Traditional Portraiture: Celebrating Black Artists
Over the past year the Great Big Canvas curation team has made great strides in expanding our social awareness and, in turn, expanding our Art collection to include captivating imagery from more diverse points of view. This is Part One of our three-part series to highlight unique perspectives from Black artists coinciding with the celebration of Black History Month 2021.
“An artist’s duty, as far as I’m concerned, is to reflect the times.” – Nina Simone
Representational art, or realism, can hold a mirror up to both its subject matter and culture in which it is created. To create a great piece of representational art the artist applies the unique lens of their own perspective, transforming an everyday scene into a poignant piece of fine art. In part one of Great Big Canvas’ 2021 Black History Month series, we wanted to highlight Black artists in our collection who bring a unique eye to this style of traditional art:
Meet New York, by way of Trinidad, artist and illustrator Colin Bootman. He uses traditional painting techniques to create scenes capturing his experiences of childhood & life experience growing up across two cultures. Keep up with the artist at his studio page here.
Tom McKinney, an illustrator, designer and watercolorist, paints what he loves in life. In his art you will find images from the black community, gentle portrayals of neighborhood people, drawn with a poignancy, compassion, warmth and familiarity.
Fine artist Dane Tilghman’s work straddles the line between realism and surrealism to create vivid portraits filled with motion. In his own words his art “is a compilation of lives past for their contribution to the human experience.” Over his 36 years as an artist, Dane has exhibited work at the African-American Historical and Cultural Museum in Philadelphia as well as several solo exhibitions.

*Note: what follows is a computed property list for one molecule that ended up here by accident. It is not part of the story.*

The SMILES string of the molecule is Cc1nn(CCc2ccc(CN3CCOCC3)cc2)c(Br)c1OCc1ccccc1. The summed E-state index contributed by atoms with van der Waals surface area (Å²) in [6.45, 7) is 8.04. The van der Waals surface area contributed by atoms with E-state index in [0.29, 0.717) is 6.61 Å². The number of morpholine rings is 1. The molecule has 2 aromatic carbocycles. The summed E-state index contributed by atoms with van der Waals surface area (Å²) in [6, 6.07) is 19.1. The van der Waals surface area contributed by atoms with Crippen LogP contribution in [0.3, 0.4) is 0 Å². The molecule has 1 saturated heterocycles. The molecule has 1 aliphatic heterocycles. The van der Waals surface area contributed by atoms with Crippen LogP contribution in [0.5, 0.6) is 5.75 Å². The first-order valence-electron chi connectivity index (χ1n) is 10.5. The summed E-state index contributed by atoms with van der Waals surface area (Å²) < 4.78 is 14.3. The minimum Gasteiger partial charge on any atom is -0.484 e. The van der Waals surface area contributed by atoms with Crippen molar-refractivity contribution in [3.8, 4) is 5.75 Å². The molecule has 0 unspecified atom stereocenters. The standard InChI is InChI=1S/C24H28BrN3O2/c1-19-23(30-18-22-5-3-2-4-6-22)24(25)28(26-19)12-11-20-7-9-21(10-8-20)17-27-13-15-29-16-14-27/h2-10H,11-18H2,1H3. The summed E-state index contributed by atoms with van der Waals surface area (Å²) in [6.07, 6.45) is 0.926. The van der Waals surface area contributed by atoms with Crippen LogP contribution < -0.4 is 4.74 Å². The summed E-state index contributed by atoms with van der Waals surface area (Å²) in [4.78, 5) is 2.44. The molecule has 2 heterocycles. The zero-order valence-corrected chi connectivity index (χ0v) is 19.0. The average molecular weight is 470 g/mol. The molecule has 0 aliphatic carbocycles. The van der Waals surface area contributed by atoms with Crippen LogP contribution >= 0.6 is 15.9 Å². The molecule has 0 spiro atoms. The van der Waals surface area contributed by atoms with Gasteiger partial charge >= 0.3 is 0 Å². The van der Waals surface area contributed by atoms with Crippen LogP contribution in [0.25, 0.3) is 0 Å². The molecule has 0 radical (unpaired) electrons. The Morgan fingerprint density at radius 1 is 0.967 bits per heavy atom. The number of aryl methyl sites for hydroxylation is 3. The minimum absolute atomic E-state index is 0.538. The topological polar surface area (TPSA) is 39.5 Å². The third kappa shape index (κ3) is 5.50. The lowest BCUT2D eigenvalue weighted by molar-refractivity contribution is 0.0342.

Dexter Griffin began his artistic career at the age of five in Chicago. Dexter developed a style using rich colors and stark contrasts, making each painting feel warm and alive. His work is known for his life-like skin tones and rich textures that give the finished product a sense of beauty and strength.
No discussion of portrait art would be complete without including photography. Gordon Parks is one of the most celebrated photographers of the 20th century. His extraordinary pictures allowed him to break the color line in professional photography while creating expressive images that explored the social and economic impact of poverty, racism, and other forms of discrimination. His work and impact are carried on today by The Gordon Parks Foundation - read more about their mission here.
Portrait art remains a timeless trend in both the fine art world and interior design. To get inspiration on how to incorporate this style into your home and more décor inspiration, follow us on Facebook or Instagram!